Most of us believe, Steph, Ann and myself included, that educating children is a human right for all.
    (I say most of us, because there are some parts of the world where it is still thought inappropriate to educate girls/ women, unlike in the West where the poor and females are considered, since the second half of the last century, eligible for education and to vote. However, even in the West, there are people who believe that although education should be freely available to both sexes, what women should be allowed to do with their learning is quite a different matter. Quoting from 1 Timothy 2.11&12 “A woman should learn in quietness and full submission. I do not permit a woman to teach or have authority over a man; she must be silent”. I hasten to add that I do not support these teachings in any shape or form. But, hey, I have digressed yet again.)
    Most of us believe too that health provision is a human right; that good health should be available. If we would like universal healthcare, and by that we mean the best care money can buy available to everyone, then funding needs to be found to provide it. If, by “universal healthcare” we mean as much healthcare as we can afford to give everyone, we need some way of rationing it. Steph in the past, on your blog site Health Access 26 Mar 09, you have advocated rationing in favour of people who are not fat, and who don’t cause health problems for themselves through alcohol and drug abuse. Often there are underlying (and often undiagnosed) health issues in those categories of people that you might wish to exclude. I’m merely saying that some form of rationing needs to take place.
    The point I’m making is that governments have really only got two sources of income – taxation and debt. They also have some limited ability to switch spending plans from one area to another. So, although “universal healthcare for all” is a nice mantra, I think what is meant is “improved healthcare for all, or for as many as possible, which could be rationed in a farer way than just on a person’s ability to afford it”. It doesn’t have quite the same ring to it. And, improved healthcare for more people needs to be funded, either from taxes of government borrowing. That’s really all that I’m saying. I hadn’t intended to ruffle feathers
    By the way, I would imagine that the ‘survival rate’ statistics refer to patients who have presented, or been diagnosed with cancer, and their survival or otherwise at a point 5 years later. The 5-year point is an arbitrary but commonly used time frame in which to judge efficacy of treatment, for instance, and is often used in discussions about survival rates too.

  14. Steph says:

    Mike – My mantra is universal and accessible healthcare for all, on the basis of need. The present government policy to privatise healthcare, has created an apartheid health service. Did you realise that private healthcare is unregulated and unmonitored in Ireland?

    I have always proposed that we should have a universal healthcare model funded by a social insurance fund which everyone is required to buy into through paying higher taxes. We have never paid enough for the really good quality health system that is required. Those who cannot afford/do not pay taxes would be assisted by government subsidies. If they can achieve universal healthcare in other countries, why can it not be implemented here?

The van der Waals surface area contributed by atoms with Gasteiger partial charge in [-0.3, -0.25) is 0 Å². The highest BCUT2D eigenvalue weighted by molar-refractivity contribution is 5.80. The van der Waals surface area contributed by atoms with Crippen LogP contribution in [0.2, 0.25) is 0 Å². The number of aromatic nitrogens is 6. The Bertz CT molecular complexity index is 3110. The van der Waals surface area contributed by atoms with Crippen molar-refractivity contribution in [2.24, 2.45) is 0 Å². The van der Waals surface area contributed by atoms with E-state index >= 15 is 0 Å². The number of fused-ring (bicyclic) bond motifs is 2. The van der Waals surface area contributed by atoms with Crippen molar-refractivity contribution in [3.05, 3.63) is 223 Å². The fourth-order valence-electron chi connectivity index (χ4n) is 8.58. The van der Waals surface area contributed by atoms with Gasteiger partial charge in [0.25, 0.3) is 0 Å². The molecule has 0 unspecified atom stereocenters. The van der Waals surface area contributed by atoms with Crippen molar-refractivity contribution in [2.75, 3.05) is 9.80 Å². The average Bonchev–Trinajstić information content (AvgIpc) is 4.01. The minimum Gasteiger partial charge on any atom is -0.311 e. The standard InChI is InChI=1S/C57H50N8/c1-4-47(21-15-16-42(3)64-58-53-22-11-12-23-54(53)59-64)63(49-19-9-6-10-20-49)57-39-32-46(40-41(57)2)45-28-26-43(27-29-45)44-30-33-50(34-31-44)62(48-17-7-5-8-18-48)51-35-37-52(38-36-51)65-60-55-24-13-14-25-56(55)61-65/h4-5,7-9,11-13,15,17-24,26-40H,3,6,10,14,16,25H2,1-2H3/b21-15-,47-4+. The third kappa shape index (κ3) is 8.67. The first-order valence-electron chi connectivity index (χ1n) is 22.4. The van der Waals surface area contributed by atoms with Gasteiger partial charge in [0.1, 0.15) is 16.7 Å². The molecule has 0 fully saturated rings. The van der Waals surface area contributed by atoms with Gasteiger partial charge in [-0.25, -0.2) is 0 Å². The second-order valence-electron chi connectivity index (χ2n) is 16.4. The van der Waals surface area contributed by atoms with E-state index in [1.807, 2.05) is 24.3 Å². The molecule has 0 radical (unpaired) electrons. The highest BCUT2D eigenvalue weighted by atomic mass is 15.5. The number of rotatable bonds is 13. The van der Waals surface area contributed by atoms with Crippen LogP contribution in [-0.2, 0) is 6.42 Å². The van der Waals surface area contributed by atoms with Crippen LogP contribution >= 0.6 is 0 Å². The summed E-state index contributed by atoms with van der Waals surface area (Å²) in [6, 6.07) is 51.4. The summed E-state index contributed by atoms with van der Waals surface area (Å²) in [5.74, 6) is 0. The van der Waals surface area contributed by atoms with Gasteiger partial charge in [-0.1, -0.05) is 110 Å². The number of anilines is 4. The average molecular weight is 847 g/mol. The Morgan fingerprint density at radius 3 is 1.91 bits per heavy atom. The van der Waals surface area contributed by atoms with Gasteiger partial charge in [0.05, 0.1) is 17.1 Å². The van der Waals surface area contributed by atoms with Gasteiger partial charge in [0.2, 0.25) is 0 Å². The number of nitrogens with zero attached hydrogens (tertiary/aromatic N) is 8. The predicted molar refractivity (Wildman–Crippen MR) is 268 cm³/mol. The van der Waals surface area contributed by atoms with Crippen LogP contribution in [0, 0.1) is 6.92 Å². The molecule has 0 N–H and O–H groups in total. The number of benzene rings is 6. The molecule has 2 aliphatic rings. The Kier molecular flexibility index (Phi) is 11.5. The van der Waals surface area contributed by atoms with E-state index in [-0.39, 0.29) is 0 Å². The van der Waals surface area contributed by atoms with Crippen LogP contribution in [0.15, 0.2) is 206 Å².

15. Annb says:

    Just 2 points Mike: 1. universal health care is possible, even practical, with some restraints of course, this is not a naive fantasy Island wish list. There are clear precedents, such as the nordic countries or Holland. 2. citing 5 year survival rates for cancer from the US is not representative of the population as a whole, it is only representative of those who can afford treatment. Do you have the survival rates for those who presented with cancer but without insurance? I think it would be interesting to compare with the survival rates of Irish people without insurance presenting with cancer.

  16. mike says:

    So, back to my original post. What would be the cost in Ireland of providing universal and accessible healthcare? €1bn pa,€10bn pa?, and what would that mean for ‘Joe the Plumber’ in terms of tax increases?
    Would an Irish Government be able to raise taxes significantly, from the present levels to the higher ones similar to those in Scandinavia? What would be the implications for the rest of the economy if everyone had to pay, say 60% tax, on all income over, say the first €5k? (I am just guessing at the tax levels because I have no idea of either the cost of such healthcare provisions or of how much revenue is currently generated from tax payers. Maybe the tax payer would have to pay tax at the rate of 75%.)
    Why hasn’t any Irish government ever proposed such a move? Possibly the answer lies in the fact that most tax payers would not be prepared to make such a contribution. The outcome would be a swift voting out of the government who dares to propose it.
    ( A minor point, but worth mentioning, whereas the social insurance fund would benefit from the government assisting those who cannot afford/ do not pay taxes by making payments on their behalf, the poor tax-paying public get to bear an even greater burden, because that’s where the government gets its revenue from.)
    I think those analysts that I mentioned in my original post are required to assist in coming up with some estimates of cost, and some estimates of tax burden, and to describe the effect on the Irish economy of those changes. Any analysts out there will to take on the challenge?

  17. Annb says:

    How much do we pay already between PRSI, private health insurance, regular GP visits and pharmacy costs – when all taken together, we may find that it may amount to the same as the necessary increased taxes.
    Of course universal health insurance we would still need to build in the element of choice – as with the French system.
    It is difficult, but not impossible – I think when we take all of the indirect non income related taxation we already pay VAT VRT, council charges etc I would imagine that our level of general taxation may not be that much higher than Scandinavia. They just have a more transparent system.
    It’s worth exploring.